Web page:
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Eager Connacht in no mood to stand off French giants

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Date Published: {J}

Dara Bradley

ALL the action may have been off field for Connacht Rugby so far this week but the attention focuses back to the pitch tonight as Michael Bradley’s men – yes, he’s still in charge regardless of Wednesday’s unveiling of new coach Eric Elwood – host Glasgow Warriors at the Sportsground (8pm).

With just two wins from 10 attempts in this year’s competition, Connacht will be desperate to record a victory and get their League campaign back on track even if, in reality, their season will be judged on their European Cup record and not whether or not they finish bottom of the Magners League.

April’s Cup quarter-final home clash with Bourgoin must be the priority but in terms of gathering momentum and getting into the habit of winning again, Connacht could badly do with a win tonight.

Connacht have not beaten a Scottish side since the 15-8 win over Glasgow at the Sportsground in September 2008 and reversing that ugly statistic will be tough given at least two of Bradley’s regular starters and top players – Ray Ofisa and Niva Ta’auso – have been ruled out through injury.

The Corkman has made five changes to the team that narrowly lost to the Ospreys last month with Aidan Wynne coming in instead of Ta’auso to partner Keith Matthews in the centre and Johnny O’Connor returns to the back row for Ofisa.

Frank Murphy comes back in at scrum-half renewing his partnership with out-half Ian Keatley; with full-back Gavin Duffy and wingers Troy Nathan and Fionn Carr completing the backline.

Prop Jamie Hagan gets the nod ahead of Robbie Morris, who moves to the bench, with Brett Wilkinson and Seán Cronin completing the front-row while Mike McCarthy comes back into the second row along with Michael Swift. Conor O’Loughlin, Dermot Murphy, Liam Bibo and Andrew Browne were also not consider due to injuries.

Despite the province’s impressive European Cup record this season, Connacht’s last Magners League victory was more than four months ago when they overcame the Scarlets 16-10 at home on October 30.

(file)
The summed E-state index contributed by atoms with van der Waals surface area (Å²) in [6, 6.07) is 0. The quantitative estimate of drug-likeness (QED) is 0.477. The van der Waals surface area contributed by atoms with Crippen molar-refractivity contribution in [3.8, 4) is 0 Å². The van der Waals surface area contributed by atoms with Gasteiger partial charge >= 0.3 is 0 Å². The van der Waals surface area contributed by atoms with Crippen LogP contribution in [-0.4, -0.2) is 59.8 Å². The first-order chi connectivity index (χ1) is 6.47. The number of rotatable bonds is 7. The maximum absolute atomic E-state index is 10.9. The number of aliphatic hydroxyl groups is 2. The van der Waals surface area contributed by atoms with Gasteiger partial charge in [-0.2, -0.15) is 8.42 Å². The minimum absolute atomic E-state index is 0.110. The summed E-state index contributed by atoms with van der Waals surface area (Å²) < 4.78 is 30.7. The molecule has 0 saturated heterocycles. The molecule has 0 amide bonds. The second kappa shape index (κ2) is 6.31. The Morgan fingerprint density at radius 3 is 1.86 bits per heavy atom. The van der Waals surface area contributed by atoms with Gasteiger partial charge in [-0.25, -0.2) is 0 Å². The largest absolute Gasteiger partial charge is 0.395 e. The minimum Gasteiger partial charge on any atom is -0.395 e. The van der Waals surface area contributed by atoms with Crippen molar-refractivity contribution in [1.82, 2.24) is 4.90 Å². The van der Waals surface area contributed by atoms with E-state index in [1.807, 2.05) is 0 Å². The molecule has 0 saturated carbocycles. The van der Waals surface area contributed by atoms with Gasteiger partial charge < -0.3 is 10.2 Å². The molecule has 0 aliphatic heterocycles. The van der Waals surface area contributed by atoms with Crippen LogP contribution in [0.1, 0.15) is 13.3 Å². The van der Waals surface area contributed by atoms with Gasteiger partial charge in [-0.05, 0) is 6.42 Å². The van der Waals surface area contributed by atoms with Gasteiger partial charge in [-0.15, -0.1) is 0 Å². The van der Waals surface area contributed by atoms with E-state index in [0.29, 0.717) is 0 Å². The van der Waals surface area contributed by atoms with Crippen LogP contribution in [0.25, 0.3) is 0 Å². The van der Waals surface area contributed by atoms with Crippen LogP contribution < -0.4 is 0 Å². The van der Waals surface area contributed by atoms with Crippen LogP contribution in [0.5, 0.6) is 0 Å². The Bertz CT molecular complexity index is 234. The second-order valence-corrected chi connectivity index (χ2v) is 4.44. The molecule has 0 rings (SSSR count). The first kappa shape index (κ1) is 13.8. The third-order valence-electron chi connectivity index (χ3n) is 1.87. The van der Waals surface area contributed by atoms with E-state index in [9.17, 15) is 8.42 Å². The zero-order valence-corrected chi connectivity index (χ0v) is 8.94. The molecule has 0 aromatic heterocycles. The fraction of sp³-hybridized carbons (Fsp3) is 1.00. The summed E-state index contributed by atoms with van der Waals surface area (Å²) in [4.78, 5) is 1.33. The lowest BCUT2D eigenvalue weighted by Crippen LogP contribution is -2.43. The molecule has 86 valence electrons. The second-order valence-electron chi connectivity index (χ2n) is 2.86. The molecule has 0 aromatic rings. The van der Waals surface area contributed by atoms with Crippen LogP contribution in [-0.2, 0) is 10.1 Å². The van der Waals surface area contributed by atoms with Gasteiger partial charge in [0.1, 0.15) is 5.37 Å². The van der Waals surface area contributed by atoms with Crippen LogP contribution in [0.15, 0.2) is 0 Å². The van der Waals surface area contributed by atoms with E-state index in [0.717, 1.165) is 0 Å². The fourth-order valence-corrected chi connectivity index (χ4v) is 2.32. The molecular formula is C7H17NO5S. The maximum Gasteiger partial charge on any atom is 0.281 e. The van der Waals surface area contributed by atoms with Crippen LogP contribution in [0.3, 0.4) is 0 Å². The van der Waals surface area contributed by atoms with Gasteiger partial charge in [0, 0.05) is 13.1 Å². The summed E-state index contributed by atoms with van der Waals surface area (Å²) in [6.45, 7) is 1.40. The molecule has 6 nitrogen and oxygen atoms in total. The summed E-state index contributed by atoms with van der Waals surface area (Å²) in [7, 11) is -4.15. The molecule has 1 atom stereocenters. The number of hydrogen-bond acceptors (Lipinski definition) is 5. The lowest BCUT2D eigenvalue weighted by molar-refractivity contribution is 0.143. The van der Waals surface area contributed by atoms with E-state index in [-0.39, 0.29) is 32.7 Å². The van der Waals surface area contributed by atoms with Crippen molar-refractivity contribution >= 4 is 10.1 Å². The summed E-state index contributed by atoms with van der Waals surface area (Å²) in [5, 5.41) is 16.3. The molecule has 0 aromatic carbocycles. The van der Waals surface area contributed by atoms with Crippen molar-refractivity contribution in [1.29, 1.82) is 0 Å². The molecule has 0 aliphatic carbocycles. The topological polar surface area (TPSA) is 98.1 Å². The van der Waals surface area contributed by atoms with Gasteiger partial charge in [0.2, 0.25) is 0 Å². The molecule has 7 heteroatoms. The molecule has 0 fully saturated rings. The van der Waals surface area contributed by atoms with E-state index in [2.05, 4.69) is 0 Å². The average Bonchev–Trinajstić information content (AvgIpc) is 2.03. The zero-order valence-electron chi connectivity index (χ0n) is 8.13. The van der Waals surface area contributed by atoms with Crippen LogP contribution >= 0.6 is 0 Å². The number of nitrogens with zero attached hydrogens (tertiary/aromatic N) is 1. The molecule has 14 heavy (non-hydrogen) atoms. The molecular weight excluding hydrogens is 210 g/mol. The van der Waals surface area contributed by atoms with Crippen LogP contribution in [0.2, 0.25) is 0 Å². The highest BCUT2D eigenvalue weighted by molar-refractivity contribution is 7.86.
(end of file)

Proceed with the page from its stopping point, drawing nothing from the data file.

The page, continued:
Connacht have lost their last three Magners League clashes since then, away to Cardiff Blues (21-9) and Munster (35-3) in December and to the Ospreys (19-17) in Swansea in February, although the westerners should have won the latter match and can take heart from the performance in Wales, particularly their scrummaging.

The Warriors have named a weakened team with top international players Chris Cusiter, Dan Parks, Max Evans, Graeme Morrison, Alastair Kellock, John Barclay, Kelly Brown and Johnnie Beattie, all rested ahead of their country’s Six Nations tie with England at Murrayfield.

But the visitors still travel with a strong side with the likes of Dougie Hall and Tim Barker in the pack and Colin Shaw and captain Mark McMillan in the backs. The Warriors, who lie second in the table a couple of points behind leaders Ospreys, are unbeaten in their last four away encounters in the Magners League but have never before managed a sequence of five league away games without losing.

Connacht will be anxious to get back to winning ways – if for no other reason than to boost the crowd and gate receipts for their six, and possibly seven, remaining home fixtures.

The last five games between these two sides have all been won by the home side and that should remain the case tonight.

Connacht: G. Duffy, T. Nathan, K. Matthews, A. Wynne, F. Carr, I. Keatley, F. Murphy; B. Wilkinson, S. Cronin, J. Hagan, M. Swift, M. McCarthy, J. Muldoon, J. O’Connor, G. Naoupu. Replacements: A. Flavin, R. Morris, B. Upton, M. McComish, K. Campbell, M. Nikora, B. Tuohy.

Warriors: B. Stortoni, C. Shaw, P. Murchie, P. Horne, D. van der Merwe, R. Jackson, M. McMillan; J. Welsh, D. Hall, E. Kalman, T. Barker, D. Turner, J. Eddie, C. Forrester, R. Vernon.

Galway in Days Gone By

The way we were – Protecting archives of our past

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A photo of Galway city centre from the county council's archives

People’s living conditions less than 100 years ago were frightening. We have come a long way. We talk about water charges today, but back then the local District Councils were erecting pumps for local communities and the lovely town of Mountbellew, according to Council minutes, had open sewers,” says Galway County Council archivist Patria McWalter.

Patria believes we “need to take pride in our history, and we should take the same pride in our historical records as we do in our built heritage”. When you see the wealth of material in her care, this belief makes sense.

She is in charge of caring for the rich collection of administrative records owned by Galway County Council and says “these records are as much part of our history as the Rock of Cashel is. They document our lives and our ancestors’ lives. And nobody can plan for the future unless you learn from the past, what worked and what didn’t”.